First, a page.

One of Dembski's approaches to determining whether a set of data is the result of design is whether it is compressible. Thus, the series of alleged dice throws 1111111111 is suspicious, while 4124262422 is not suspicious. One of Dembski's explanations is that the former can be easily compressed (e.g., with a run length encoding, say "1*10") while the latter cannot. McGrew offers the following objection: "We can tell instantly that novels and software code are the products of intelligent agency, though neither War and Peace nor Microsoft Word is algorithmically compressible." This is embarrassingly false. War and Peace and Microsoft Word are algorithmically compressible. For instance, take Microsoft Word:
$ wc -c WINWORD.EXESo, yes, Microsoft Word compressed by about a half. How about War and Peace?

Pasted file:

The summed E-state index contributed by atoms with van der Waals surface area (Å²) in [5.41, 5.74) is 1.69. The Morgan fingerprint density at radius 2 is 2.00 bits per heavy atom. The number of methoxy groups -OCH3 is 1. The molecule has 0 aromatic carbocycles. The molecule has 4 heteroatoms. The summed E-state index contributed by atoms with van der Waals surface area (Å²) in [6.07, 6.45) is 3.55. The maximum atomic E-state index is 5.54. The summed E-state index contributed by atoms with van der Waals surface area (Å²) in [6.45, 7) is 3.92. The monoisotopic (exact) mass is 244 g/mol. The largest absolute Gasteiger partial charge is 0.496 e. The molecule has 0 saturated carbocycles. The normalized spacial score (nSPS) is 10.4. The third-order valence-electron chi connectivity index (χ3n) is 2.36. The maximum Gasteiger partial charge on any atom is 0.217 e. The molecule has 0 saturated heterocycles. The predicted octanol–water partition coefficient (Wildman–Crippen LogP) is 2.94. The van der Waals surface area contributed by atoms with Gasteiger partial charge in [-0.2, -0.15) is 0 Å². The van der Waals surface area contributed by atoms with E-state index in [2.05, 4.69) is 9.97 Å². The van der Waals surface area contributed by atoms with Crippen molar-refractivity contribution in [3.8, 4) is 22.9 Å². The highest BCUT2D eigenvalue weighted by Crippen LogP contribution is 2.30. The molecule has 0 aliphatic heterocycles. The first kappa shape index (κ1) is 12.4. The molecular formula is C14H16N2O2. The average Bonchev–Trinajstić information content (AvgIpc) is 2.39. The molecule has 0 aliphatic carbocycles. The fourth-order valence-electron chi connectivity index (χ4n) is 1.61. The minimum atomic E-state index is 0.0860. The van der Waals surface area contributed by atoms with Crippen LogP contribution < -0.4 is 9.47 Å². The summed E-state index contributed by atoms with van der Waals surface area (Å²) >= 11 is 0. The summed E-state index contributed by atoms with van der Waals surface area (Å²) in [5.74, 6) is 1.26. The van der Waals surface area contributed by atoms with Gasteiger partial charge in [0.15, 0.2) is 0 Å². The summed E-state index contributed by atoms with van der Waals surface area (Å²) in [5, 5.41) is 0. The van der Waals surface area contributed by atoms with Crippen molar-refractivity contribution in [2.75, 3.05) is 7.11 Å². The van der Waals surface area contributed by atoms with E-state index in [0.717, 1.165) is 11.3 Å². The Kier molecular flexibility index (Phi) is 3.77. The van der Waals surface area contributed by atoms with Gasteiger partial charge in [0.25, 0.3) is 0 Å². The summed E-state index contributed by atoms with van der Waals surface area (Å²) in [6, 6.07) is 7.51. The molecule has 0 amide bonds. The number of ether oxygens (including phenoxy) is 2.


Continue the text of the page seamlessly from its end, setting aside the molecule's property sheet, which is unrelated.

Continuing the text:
$ bzip2 < WINWORD.EXE | wc -c
$ wc -c WarAndPeace.txtSo, the compressed version is 27% of the original. Oops! Seems like Dembski's criterion works for Word and War and Peace.
$ bzip2 WarAndPeace.txt
$ wc -c WarAndPeace.txt.bz2
However, we can easily make Dembski's criterion fail. I'll just do it with War and Peace because it's out of copyright.[note 1]
$ mv WarAndPeace.txt.bz2 WarAndPeace.compressedSo, when I try to compress the compressed version of War and Peace, I get a result that's 0.3% larger. In other words, the compressed version of War and Peace fails the Dembski criterion. Obviously, compression cannot always be iterated successfully, or we'd compress every finite text to nothing. But my WarAndPeace.compressed file is just as much the product of intelligent design as WarAndPeace.txt. In fact, it is the product of a greater amount of design: there is Tolstoy's authorship, and there is the Julian Seward's design of the bzip2 algorithm.
$ bzip2 WarAndPeace.compressed
$ wc -c WarAndPeace.compressed.bz2
Now, could there be an algorithm that could compress my WarAndPeace.compressed file? No doubt. For instance, I could decompress it with bunzip and then apply a more efficient compression algorithm, like LZMA. However, there is a limit to this approach.